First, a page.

‘Fast X’ Review: Strap In, Forget The Laws of Physics, And Enjoy the Ride

The sheer ridiculousness of 'Fast X' is heartwarming. Literally nothing in this movie could really happen, but isn’t that why we watch films in the first place?

Vin Diesel in ‘Fast X.’ Universal Pictures

There’s something heart-warming about the sheer ridiculousness of the Fast & Furious franchise, which has evolved to exist outside the laws of physics and general reality. Its well-established characters leap cars across skyscrapers, go to outer space and single-handedly thwart bombs from destroying the Vatican—all while staying true to their family. If you have no idea what’s going on in a given film, now packed with cameos and long-lost relatives, that’s okay: You’re not here for the story. You’re here because the action is good, the dialogue is entertaining and these high-budget blockbusters bring audiences together in a way that can’t be underestimated. 

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FAST X ★★★1/2 (3.5/4 stars)
Directed by: Louis Leterrier
Written by: Dan Mazeau, Justin Lin
Starring: Vin Diesel, Michelle Rodriguez, Jason Statham, Tyrese Gibson, Ludacris, Jason Momoa, John Cena, Jordana Brewster, Nathalie Emmanuel, Sung Kang, Brie Larson, Alan Ritchson, Daniela Melchior, Scott Eastwood, Helen Mirren, Charlize Theron, Rita Moreno
Running time: 105 mins.

The most recent edition to the franchise, Fast X, continues to rev up all of these elements. The movie, helmed by Louis Leterrier, who nails the tone, brings us back to Dominic Toretto (Vin Diesel) and his LA crew. Once street racers, the gang now works for the Agency, a covert organization that Dom has been entangled with for several movies. Although they seem to have settled into a reasonably happy life, with Dom contentedly raising his son Brian (Leo Abelo Perry) alongside his wife Letty (Michelle Rodriguez), a former foe quickly resurfaces. 

The script, written by Dan Mazeau and previous Fast saga director Justin Lin, retcons the events of Fast Five, which saw Dom and Brian heist $100 million from drug lord Hernan Reyes in Rio. The opening sequence of Fast X revisits the climatic theft, inserting new characters and scenes to allow Hernan’s son Dante (Jason Momoa) to be involved in the chase. Dante almost dies after plummeting off the bridge and it’s only now, years later, that he’s emerged to seek revenge on Dom. He’s going to make Dom suffer, he says, because death would be too easy. 

After Dante ensnares the crew into a high-speed chase through the streets of Rome (sorry about any summer vacation plans, Rome is destroyed now), everyone is forced to go on the run. Letty is captured by the Agency and taken to a black site prison, while Roman (Tyrese Gibson), Tej (Ludacris), Ramsey (Nathalie Emmanuel) and Han (Sung Kang) make their way to London in search of help. Back home in LA, Dom’s son is in danger, so he enlists Jakob (John Cena) to get him to safety. Meanwhile, there’s trouble in the Agency. A beefy guy named Aimes (Alan Ritchson) is running things now and he believes Dom’s a criminal despite the best efforts of Tess (Brie Larson), the daughter of Mr. Nobody. There are also sub-plots with Cipher (Charlize Theron) and a Brazilian street racer named Isabel (Daniela Melchior), who—you guessed it—has ties to Dom’s past.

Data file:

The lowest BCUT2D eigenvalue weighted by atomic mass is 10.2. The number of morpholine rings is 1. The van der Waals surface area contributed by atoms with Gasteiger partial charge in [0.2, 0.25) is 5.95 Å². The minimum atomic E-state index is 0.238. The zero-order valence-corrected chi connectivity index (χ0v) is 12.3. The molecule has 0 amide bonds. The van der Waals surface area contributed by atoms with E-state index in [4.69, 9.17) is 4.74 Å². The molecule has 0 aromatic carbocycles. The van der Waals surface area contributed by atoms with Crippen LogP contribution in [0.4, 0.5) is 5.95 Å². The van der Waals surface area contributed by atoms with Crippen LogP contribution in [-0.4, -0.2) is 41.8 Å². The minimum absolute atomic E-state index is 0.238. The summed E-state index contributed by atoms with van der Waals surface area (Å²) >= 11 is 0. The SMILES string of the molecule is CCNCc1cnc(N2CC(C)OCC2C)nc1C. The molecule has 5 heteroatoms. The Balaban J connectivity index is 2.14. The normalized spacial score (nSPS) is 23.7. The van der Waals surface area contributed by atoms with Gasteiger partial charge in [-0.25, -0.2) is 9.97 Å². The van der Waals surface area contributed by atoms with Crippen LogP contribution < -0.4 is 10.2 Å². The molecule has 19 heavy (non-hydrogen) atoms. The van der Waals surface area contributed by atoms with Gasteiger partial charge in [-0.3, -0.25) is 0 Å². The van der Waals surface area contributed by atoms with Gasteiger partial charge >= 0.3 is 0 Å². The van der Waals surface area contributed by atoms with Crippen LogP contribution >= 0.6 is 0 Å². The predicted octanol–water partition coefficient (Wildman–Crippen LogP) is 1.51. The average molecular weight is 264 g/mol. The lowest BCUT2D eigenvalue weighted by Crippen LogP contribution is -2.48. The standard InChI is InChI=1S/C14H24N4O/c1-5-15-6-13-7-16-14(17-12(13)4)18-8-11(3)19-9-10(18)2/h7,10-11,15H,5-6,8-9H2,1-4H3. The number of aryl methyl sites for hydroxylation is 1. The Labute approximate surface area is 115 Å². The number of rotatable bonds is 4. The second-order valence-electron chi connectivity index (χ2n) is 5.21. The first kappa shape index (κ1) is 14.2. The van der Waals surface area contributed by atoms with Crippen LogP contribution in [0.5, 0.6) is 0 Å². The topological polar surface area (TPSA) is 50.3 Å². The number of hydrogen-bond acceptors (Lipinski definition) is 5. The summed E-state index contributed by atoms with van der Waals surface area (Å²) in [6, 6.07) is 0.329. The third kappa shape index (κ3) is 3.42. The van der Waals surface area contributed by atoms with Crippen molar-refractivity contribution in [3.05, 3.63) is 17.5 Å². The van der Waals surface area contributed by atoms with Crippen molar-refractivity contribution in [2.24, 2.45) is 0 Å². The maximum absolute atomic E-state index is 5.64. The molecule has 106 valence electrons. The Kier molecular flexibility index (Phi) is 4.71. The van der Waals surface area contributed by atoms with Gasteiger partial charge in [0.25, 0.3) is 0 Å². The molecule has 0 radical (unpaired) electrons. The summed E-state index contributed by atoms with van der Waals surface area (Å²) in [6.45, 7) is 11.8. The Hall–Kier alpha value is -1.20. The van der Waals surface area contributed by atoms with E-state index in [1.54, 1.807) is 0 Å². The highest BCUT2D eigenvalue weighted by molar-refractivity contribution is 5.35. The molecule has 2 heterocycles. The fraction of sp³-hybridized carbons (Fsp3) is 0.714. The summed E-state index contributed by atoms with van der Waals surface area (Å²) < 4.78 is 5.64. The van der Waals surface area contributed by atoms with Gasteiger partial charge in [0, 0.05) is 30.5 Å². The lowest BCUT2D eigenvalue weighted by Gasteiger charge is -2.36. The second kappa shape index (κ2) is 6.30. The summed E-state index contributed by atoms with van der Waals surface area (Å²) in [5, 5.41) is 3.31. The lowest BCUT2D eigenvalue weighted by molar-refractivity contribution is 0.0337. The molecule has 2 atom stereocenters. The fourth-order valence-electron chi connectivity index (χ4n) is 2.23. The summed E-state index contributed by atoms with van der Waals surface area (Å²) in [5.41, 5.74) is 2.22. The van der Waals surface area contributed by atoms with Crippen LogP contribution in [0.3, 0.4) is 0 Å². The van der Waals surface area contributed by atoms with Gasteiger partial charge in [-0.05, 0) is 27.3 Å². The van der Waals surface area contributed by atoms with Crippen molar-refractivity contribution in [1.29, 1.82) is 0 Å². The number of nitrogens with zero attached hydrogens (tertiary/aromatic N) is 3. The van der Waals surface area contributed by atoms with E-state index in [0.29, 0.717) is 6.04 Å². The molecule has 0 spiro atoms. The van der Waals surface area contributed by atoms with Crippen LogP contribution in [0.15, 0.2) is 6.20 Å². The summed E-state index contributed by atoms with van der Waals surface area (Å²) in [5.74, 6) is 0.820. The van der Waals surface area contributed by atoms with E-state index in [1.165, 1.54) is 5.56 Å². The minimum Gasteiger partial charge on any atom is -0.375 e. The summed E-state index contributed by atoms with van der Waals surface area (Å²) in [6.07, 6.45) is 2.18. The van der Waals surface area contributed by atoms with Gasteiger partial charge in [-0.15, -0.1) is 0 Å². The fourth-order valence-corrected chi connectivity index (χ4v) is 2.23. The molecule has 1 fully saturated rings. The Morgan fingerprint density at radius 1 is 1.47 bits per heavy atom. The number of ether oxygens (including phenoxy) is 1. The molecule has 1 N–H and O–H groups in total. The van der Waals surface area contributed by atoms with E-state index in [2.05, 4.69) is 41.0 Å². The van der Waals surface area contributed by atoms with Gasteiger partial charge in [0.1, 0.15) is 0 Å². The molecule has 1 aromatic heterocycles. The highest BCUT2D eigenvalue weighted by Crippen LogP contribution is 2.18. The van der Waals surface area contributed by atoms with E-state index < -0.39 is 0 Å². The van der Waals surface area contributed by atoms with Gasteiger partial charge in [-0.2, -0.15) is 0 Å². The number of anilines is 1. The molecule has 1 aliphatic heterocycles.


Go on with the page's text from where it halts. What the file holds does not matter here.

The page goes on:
None of that really matters, though. The highlight of Fast X is not the plot, which requires a cheat sheet to follow. It’s the action, which Leterrier handles with real flair. The car chases are exciting, of course, especially when they defy physics and gravity. Some moments are so ludicrous that you can’t help but laugh. Why wouldn’t a car be able to drive out of a flying airplane directly onto a highway without crashing? The fight scenes, which are doled out equally between the male and female characters to the film’s credit, are the best of the franchise so far. Rodriguez and Theron, in particular, hurl themselves into a knock-down fight that could propel its own movie. 

And then there’s Momoa, the MVP of Fast X. Momoa transforms Dante, who could have been a rote villain, into an ostentatious psychopath with real motivation. The character, his hair tied up in scrunchies, is smart and undeterred but he also has a quippy, whimsical side that Momoa leans into with delight. It’s a relief, especially against Diesel, an actor who could stand to take things a little less seriously. By the end you’re almost rooting for Dante because he’s not grimacing and talking about family all the time. And since Fast X ends on a massive cliffhanger, it looks like we may have more Dante in our future.

It would be easy to dismiss Fast X as another disposable sequel. And in some ways, it is. But for the past few movies, the producers and filmmakers have really tapped into what makes this franchise work. It’s that sense of ridiculousness that makes these movies so compelling. Fast X is an outlandish movie. Literally nothing in this movie could really happen, but isn’t that why we watch films in the first place? The imagined world of the Fast & Furious saga is exciting and that’s enough. Are there too many characters now? Yes. Do you always know what’s going on? No. But you’ll laugh, you’ll cheer and you’ll feel, for a few hours, like part of a family.

Observer Reviews are regular assessments of new and noteworthy cinema.


‘Fast X’ Review: Strap In, Forget The Laws of Physics, And Enjoy the Ride